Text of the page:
Ongoing research can help organisations involved in natural resource management (NRM) in the Fitzroy River catchment better collaborate with one another.
Funded by the Northern Australia Hub of the National Environmental Research Program (NERP), researchers from the ARC Centre of Excellence for Coral Reef Studies (James Cook University) have mapped and analysed social networks within the catchment. Rangelands NRM participated in this survey.
Postdoctoral Research Fellow Dr Jorge Alvarez-Romero from James Cook University said this can help organisations further their understanding of their collaborative networks and how they exchange information and other resources to improve NRM.
“We surveyed around 40 organisations, including Aboriginal organisations, government agencies, NGOs, industry, and NRM groups, and asked them who they collaborated with in matters relevant to NRM in the region,” Dr Alvarez-Romero said.
Two types of networks were mapped: collaborations along the stages of NRM management (Figure 1) and type of interactions (Figure 2).
Collaborations along the stages of NRM management included (S1) objective-setting, (S2) research, (S3) planning, (S4) implementation, and (S5) monitoring. Type of interactions included exchange of technical (T) and legal (L) advice, data sharing (D), exchange of resources (R), and on-ground support (G).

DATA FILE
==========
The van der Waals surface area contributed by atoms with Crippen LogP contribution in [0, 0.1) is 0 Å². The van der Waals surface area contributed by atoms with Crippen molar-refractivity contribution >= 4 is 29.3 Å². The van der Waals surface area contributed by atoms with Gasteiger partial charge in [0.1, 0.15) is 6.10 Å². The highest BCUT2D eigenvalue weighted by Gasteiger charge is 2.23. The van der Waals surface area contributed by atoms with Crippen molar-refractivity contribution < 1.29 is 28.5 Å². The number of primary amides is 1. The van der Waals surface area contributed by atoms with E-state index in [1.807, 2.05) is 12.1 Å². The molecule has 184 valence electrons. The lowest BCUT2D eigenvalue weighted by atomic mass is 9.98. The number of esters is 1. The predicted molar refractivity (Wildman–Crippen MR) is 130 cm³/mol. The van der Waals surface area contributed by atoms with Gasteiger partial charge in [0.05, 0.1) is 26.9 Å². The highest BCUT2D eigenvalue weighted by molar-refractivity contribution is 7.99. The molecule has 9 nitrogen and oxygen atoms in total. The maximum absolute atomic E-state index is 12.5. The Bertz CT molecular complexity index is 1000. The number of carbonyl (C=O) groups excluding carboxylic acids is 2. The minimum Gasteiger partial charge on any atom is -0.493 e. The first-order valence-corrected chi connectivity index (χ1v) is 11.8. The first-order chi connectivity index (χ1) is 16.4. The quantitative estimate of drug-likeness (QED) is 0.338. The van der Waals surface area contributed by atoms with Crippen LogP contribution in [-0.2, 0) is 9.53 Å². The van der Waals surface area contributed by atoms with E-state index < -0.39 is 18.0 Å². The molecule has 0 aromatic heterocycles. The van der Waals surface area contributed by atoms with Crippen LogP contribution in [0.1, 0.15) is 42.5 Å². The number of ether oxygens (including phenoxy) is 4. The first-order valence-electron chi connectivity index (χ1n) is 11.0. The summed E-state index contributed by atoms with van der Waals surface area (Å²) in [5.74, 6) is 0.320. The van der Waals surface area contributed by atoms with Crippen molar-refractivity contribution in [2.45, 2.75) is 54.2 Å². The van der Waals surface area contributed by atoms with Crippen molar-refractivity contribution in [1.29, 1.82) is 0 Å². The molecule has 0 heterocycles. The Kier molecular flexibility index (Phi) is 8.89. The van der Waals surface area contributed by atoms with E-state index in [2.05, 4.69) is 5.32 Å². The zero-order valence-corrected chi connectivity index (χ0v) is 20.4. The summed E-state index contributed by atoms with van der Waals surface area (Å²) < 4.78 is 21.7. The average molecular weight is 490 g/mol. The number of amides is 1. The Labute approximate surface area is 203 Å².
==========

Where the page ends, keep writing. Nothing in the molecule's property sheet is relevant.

Dr Alvarez-Romero said they found notable differences between collaboration networks across the five stages.
“The structure of networks (e.g. density and size) and the role (and contribution) of different organisations in each stage (e.g. centrality and power) varied across the five networks; particularly, organisations appear to interact more widely during implementation,” he said.
Regarding interactions, organisations seem to exchange technical advice and information extensively, but less so when it comes to sharing resources and on-ground support.
He said the network for legal advice was less connected.
Differences between networks are reflected in the role of individual organisations (and sectors) within each network.
Dr Alvarez-Romero said the study can help organisations to identify resources and expertise available to them through their networks, as well as opportunities (or constraints) to improve collaboration in the region.
The results can be used to guide future engagement with stakeholders though the identification of major actors and the pathways to different stakeholder groups.
Rangelands NRM Operations Manager John Silver said the project provided a great insight into the dynamics of how regional networks interact with one other.
“We can keep this in mind to best conduct our role as collaborators and connectors in the WA rangelands,” he said.
Figure 1 – Collaborations along the stages of NRM management in the Fitzroy River catchment
Figure 2 – Type of interactions between organisations working in the Fitzroy River catchment